Thursday 20 June 2019
As my washing interminglemangled in the laundrette, I walked around Montignac.
A lovely medieval town nestling in the wooded hills of the Dordogne,
as the river Vézère eases by. The local cinema is showing a season of rock films – Queen, Elton John, The Doors and Eric Clapton – and in Nelson Mandela square the festival office is promoting a season of world music and dance, belying the staid and conservative first impression.
In a small park
stood the usual memorials, and this one,
to nineteen people of the town shot or deported by the nazis just because they were Jews. No place was safe.
I drove southwest through the Dordogne, all wooded hills and brown and mustard villages, rocking up in Bordeaux in the late afternoon. The city’s motorhome parking is on a dockside off the river Garonne, which meets the river Dordogne north of the city whence they hold hands and skip a short distance to the sea. So while Bordeaux feels like a seaport, it isn’t, despite that I’m parked across from these U-boat pens.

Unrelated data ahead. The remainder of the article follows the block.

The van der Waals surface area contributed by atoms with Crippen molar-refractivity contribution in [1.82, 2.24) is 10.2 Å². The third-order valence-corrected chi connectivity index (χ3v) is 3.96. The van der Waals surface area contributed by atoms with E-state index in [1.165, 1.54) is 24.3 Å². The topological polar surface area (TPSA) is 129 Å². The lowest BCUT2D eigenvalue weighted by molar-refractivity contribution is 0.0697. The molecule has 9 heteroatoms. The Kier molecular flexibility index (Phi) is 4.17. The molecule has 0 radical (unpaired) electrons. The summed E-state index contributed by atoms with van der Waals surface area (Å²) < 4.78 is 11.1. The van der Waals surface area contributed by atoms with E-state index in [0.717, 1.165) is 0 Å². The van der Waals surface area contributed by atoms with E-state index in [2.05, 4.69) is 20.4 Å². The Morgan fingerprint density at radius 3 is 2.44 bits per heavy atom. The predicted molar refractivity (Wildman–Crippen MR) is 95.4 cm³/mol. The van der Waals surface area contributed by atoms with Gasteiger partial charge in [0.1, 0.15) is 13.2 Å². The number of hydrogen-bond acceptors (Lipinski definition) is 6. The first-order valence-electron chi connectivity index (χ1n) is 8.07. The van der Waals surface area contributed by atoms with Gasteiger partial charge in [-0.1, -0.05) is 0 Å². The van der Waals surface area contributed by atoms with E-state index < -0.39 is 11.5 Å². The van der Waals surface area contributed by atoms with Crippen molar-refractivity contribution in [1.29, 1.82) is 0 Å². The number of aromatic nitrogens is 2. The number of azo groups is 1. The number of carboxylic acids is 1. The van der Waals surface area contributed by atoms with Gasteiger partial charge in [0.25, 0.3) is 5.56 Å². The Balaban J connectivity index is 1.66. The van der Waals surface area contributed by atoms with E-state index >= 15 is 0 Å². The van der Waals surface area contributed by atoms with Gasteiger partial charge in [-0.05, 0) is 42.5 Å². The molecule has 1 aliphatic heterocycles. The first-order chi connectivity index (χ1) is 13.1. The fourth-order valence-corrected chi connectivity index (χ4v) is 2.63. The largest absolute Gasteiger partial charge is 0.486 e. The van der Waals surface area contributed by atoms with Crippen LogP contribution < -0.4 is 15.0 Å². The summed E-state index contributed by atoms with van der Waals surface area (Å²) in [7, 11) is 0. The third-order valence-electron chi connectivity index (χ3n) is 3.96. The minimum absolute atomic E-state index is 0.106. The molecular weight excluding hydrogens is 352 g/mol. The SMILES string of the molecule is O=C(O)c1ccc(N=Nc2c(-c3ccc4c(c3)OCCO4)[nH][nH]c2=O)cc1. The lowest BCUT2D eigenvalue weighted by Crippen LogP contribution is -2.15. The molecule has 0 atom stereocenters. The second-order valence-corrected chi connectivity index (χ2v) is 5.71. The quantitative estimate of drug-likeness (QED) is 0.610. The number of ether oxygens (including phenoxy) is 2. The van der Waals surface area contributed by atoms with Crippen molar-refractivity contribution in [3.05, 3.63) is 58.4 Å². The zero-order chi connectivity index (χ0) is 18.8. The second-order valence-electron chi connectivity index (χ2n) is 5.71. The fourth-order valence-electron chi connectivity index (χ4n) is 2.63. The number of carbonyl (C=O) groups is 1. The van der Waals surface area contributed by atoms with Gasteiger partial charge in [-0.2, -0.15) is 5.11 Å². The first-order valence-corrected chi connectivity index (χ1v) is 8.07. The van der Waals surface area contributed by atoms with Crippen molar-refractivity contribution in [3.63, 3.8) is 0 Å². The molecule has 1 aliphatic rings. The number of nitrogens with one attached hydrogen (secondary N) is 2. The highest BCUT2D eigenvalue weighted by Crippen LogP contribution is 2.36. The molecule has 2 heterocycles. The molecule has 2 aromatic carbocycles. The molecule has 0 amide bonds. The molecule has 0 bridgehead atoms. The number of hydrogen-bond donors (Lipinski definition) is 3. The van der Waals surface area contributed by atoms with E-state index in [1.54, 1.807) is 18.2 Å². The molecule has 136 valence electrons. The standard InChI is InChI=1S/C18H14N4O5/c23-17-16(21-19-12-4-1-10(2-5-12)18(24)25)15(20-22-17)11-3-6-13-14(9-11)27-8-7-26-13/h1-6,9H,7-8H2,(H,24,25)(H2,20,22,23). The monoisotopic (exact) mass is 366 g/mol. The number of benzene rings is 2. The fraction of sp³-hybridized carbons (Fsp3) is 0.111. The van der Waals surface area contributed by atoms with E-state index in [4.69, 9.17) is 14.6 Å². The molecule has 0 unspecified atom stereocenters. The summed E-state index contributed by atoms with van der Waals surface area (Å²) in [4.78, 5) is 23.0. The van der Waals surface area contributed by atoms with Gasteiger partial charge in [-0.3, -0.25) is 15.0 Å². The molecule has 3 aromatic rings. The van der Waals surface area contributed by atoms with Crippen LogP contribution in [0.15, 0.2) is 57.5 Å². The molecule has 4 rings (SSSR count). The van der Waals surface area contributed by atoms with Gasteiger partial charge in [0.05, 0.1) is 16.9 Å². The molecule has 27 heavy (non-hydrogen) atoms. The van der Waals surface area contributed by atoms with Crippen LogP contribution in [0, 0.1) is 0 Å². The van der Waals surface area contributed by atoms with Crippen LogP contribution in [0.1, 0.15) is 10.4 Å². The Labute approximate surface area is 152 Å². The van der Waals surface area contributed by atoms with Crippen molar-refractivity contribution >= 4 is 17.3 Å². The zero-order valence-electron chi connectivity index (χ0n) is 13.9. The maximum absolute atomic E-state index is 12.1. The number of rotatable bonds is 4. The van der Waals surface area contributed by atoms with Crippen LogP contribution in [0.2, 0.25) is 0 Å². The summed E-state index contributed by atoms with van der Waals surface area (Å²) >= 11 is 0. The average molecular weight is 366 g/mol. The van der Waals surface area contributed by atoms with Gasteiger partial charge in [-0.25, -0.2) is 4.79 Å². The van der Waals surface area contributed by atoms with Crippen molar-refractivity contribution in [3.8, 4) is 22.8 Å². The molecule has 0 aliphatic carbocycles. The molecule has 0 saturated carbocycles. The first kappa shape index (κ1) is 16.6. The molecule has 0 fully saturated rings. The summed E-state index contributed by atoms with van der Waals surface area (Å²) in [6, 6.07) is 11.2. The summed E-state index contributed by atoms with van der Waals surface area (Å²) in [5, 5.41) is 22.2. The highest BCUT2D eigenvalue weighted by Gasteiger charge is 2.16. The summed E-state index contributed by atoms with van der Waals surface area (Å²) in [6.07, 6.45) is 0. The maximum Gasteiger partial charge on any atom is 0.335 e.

First impression of the area wasn’t great, but as I went for a walk to check it out I was reminded of the docks at Nantes, but with a couple of years work still to do.
There is building development causing disruption in every direction, and new landmark buildings. Where the docks meet the river is the Cité du Vin,
and halfway along is the Musée Mer Marine, with this striking piece at its entrance.
Hovering over the dock, a UFO threatens,
or maybe it’s stopping off for wine.
There are bars and eateries ready to make the most of developments. It would be interesting to come back in a few years.
Bordeaux seems to have a sense of fun, it certainly is showing some flair.
Not bad for a short walk.